UV Graft Polymerization of Polyacrylamide Hydrogel Plugs in Microfluidic Channels
Rebecca A. Zangmeister, Michael J. Tarlov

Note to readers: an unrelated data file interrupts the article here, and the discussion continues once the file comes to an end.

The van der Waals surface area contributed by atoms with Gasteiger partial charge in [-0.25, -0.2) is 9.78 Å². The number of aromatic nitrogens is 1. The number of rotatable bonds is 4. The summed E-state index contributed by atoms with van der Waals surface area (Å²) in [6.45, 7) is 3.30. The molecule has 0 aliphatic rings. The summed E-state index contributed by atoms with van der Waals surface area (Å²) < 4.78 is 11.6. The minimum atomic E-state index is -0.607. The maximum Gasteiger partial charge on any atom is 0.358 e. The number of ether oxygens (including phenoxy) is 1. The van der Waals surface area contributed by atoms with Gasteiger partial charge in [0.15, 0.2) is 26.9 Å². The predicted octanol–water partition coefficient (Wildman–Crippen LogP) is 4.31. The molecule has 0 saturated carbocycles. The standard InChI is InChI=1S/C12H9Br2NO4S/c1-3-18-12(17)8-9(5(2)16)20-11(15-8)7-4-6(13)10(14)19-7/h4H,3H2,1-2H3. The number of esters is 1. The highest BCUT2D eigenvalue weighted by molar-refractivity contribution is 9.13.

It has been previously demonstrated that DNA, modified on the 5' end with an acrylamide functionality, can be incorporated into a polyacrylamide hydrogel matrix. These types of DNA containing gels have recently been spatially immobilized in plastic microfluidic channels, creating selective DNA capture elements through a photoinduced polymerization reaction. The DNA oligomers retain activity and are able to bind complementary target strands as they migrate through the gel plug under electrophoretic conditions. Although preliminary studies have succeeded in the retention of DNA activity of immobilized probes, the lifetime of the polyacrylamide gel plugs rarely exceed 25 minutes under continuous use. The goal of recent experiments has been to increase the stability of the polyacrylamide gel plugs by the introduction of polymerization attachment points to the polymeric microchannel surfaces prior to gel plug formation. UV/O3 treatment was used to oxidize both top polymethylmethacrylate (PMMA) and bottom polycarbonate (PC) surfaces. A methacrylate functionality, which can cross-link with the polyacrylamide gel, was introduced by reacting the oxidized surfaces with 3-methacryloxypropyltrimethoxysilane. Polyacrylamide was then UV grafted onto the chemically modified model surfaces. Contact angle measurements and FT-IR ATR spectra confirm polyacrylamide grafting on PC and PMMA surfaces with the above described surface pretreatment. The success of graft polymerization within the microchannel devices were evaluated using scanning electron miscroscopy (SEM) of delaminated devices and timed performance measurements which reveal that surface pretreatment of the microchannel walls can increase the lifetime of the gel plugs by 2.5 times on average.